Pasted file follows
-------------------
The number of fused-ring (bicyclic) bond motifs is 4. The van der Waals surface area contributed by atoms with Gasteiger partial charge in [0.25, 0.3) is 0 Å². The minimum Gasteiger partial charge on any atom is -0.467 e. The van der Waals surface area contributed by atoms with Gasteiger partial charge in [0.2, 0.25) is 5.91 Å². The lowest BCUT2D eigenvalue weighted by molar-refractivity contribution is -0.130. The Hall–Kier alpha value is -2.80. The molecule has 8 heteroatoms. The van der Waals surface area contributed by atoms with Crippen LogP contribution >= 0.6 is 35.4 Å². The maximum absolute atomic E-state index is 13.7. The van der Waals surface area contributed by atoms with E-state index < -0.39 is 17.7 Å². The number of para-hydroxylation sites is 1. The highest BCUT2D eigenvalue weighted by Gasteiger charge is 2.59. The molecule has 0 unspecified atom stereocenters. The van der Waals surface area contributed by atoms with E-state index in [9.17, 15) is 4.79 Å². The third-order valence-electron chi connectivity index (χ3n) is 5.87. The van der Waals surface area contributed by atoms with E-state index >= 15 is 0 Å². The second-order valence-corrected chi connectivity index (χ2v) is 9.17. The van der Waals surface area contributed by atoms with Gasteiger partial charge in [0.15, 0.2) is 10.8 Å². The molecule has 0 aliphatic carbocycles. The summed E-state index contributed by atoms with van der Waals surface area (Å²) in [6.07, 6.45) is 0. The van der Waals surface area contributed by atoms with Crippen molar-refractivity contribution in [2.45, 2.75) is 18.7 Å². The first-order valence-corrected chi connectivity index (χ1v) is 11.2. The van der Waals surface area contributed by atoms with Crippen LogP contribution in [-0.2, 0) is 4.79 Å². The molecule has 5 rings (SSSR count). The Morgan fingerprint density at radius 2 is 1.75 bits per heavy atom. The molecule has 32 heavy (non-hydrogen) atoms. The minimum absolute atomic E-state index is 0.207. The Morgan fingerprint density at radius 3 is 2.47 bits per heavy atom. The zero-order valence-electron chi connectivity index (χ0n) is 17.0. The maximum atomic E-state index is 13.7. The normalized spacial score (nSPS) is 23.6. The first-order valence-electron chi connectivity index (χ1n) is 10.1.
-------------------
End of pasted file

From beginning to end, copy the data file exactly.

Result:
The number of fused-ring (bicyclic) bond motifs is 4. The van der Waals surface area contributed by atoms with Gasteiger partial charge in [0.25, 0.3) is 0 Å². The minimum Gasteiger partial charge on any atom is -0.467 e. The van der Waals surface area contributed by atoms with Gasteiger partial charge in [0.2, 0.25) is 5.91 Å². The lowest BCUT2D eigenvalue weighted by molar-refractivity contribution is -0.130. The Hall–Kier alpha value is -2.80. The molecule has 8 heteroatoms. The van der Waals surface area contributed by atoms with Crippen LogP contribution >= 0.6 is 35.4 Å². The maximum absolute atomic E-state index is 13.7. The van der Waals surface area contributed by atoms with E-state index < -0.39 is 17.7 Å². The number of para-hydroxylation sites is 1. The highest BCUT2D eigenvalue weighted by Gasteiger charge is 2.59. The molecule has 0 unspecified atom stereocenters. The van der Waals surface area contributed by atoms with E-state index in [9.17, 15) is 4.79 Å². The third-order valence-electron chi connectivity index (χ3n) is 5.87. The van der Waals surface area contributed by atoms with E-state index >= 15 is 0 Å². The second-order valence-corrected chi connectivity index (χ2v) is 9.17. The van der Waals surface area contributed by atoms with Gasteiger partial charge in [0.15, 0.2) is 10.8 Å². The molecule has 0 aliphatic carbocycles. The summed E-state index contributed by atoms with van der Waals surface area (Å²) in [6.07, 6.45) is 0. The van der Waals surface area contributed by atoms with Crippen molar-refractivity contribution in [2.45, 2.75) is 18.7 Å². The first-order valence-corrected chi connectivity index (χ1v) is 11.2. The van der Waals surface area contributed by atoms with Crippen LogP contribution in [-0.2, 0) is 4.79 Å². The molecule has 5 rings (SSSR count). The Morgan fingerprint density at radius 2 is 1.75 bits per heavy atom. The molecule has 32 heavy (non-hydrogen) atoms. The minimum absolute atomic E-state index is 0.207. The Morgan fingerprint density at radius 3 is 2.47 bits per heavy atom. The zero-order valence-electron chi connectivity index (χ0n) is 17.0. The maximum atomic E-state index is 13.7. The normalized spacial score (nSPS) is 23.6. The first-order valence-electron chi connectivity index (χ1n) is 10.1.